Air Traffic Control: FAA Enhanced the Controller-in-Charge Program, but More Comprehensive Evaluation is Needed

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A letter report issued by the General Accounting Office with an abstract that begins "Each day, nearly two million passengers on 25,000 flights depend on the Federal Aviation Administration's (FAA) Air Traffic Control (ATC) system to safely reach their destinations. Because the ATC system requires thousands of controllers, each of whom typically manages just a section of airspace or one aspect of an aircraft's takeoff or landing, FAA depends on supervisors to monitor air traffic operations and controllers' workload and performance to ensure that the system is operating safely. In negotiating its 1998 collective bargaining agreement with its controllers' union, ... continued below

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United States. General Accounting Office. October 31, 2001.

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Description

A letter report issued by the General Accounting Office with an abstract that begins "Each day, nearly two million passengers on 25,000 flights depend on the Federal Aviation Administration's (FAA) Air Traffic Control (ATC) system to safely reach their destinations. Because the ATC system requires thousands of controllers, each of whom typically manages just a section of airspace or one aspect of an aircraft's takeoff or landing, FAA depends on supervisors to monitor air traffic operations and controllers' workload and performance to ensure that the system is operating safely. In negotiating its 1998 collective bargaining agreement with its controllers' union, FAA agreed to a national plan that would reduce by attrition the number of supervisors who oversee air traffic controllers. To avoid compromising safety, FAA will increasingly have its controllers performing supervisory duties as Controllers-in-Charge (CIC) when supervisors are not present. Nationwide, FAA has selected 8,268 controllers to serve as CICs, which is about 55 percent of its air traffic controller workforce. GAO found that the materials for FAA's CIC training program were through and comprehensive, but FAA has little assurance that the training was effectively presented and achieved its objectives. Although FAA assessed training at a few facilities, the agency has not obtained evaluations from most of the students who completed the course or conducted an overall evaluation of whether the training was effective. FAA has not consistently implemented its quality assurance procedures for the CIC expansion. Five of the 12 facilities GAO visited did not have quality assurance measures in place for the CIC expansion, and the remaining seven facilities relied on their existing quality assurance programs to monitor the impact of the CIC expansion. The reduction of supervisors will save FAA $141.5 million, or about $23.1 million less than it estimated. FAA did not factor in the 10-percent premium FAA pays controllers for serving as CICs, which GAO estimates will cost $41.5 million over the five-year life of the agreement, but supervisory attrition has been happening faster than FAA estimated, increasing its net savings by about $18.4 million. To fully assess productivity gains from its initiatives, FAA believes it needs more data. FAA expects to have a system in place to capture productivity data by fiscal year 2002."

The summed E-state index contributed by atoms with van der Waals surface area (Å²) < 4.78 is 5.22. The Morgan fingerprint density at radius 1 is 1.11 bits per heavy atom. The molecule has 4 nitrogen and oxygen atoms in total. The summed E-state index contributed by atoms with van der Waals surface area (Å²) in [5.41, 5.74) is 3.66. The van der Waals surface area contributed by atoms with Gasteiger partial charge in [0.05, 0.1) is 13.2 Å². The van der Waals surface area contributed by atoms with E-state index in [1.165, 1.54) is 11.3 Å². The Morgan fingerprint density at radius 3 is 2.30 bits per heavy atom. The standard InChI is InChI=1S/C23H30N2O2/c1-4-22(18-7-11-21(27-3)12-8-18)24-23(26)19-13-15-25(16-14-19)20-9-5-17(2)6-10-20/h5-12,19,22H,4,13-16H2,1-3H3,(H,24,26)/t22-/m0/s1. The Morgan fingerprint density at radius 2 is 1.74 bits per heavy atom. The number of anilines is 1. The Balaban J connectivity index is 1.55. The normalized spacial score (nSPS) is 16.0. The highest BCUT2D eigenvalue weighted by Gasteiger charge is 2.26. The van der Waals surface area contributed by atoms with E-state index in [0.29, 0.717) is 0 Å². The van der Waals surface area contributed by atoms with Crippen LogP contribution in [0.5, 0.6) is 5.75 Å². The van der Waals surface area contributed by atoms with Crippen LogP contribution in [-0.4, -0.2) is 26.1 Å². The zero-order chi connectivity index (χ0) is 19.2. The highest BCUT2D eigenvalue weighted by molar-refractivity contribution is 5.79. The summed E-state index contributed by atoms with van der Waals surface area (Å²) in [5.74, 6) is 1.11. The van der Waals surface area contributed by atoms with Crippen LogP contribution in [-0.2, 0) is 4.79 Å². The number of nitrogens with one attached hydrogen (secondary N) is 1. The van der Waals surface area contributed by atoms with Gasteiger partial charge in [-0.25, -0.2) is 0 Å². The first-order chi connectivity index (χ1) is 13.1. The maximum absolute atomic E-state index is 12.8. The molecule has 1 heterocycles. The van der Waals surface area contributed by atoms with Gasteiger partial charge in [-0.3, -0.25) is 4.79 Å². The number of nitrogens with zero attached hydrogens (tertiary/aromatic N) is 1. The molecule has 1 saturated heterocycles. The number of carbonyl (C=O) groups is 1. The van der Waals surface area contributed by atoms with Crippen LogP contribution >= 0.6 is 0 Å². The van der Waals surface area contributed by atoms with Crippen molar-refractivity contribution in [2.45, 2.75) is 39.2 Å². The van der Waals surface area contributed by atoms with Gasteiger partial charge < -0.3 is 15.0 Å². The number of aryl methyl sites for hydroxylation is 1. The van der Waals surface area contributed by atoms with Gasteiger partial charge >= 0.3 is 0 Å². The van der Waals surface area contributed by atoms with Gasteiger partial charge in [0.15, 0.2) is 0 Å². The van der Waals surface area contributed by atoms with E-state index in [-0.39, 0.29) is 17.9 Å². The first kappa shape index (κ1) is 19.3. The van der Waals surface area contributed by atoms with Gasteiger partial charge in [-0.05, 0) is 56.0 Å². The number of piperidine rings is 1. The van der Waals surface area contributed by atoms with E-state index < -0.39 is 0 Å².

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Government Accountability Office Reports

The U.S. Government Accountability Office (GAO) is an independent, nonpartisan agency that works for the U.S. Congress investigating how the federal government spends taxpayers' money. Its goal is to increase accountability and improve the performance of the federal government. The Government Accountability Office Reports Collection consists of over 13,000 documents on a variety of topics ranging from fiscal issues to international affairs.

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  • October 31, 2001

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  • June 11, 2014, 5:03 a.m.

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United States. General Accounting Office. Air Traffic Control: FAA Enhanced the Controller-in-Charge Program, but More Comprehensive Evaluation is Needed, report, October 31, 2001; Washington D.C.. (digital.library.unt.edu/ark:/67531/metadc294740/: accessed November 23, 2017), University of North Texas Libraries, Digital Library, digital.library.unt.edu; crediting UNT Libraries Government Documents Department.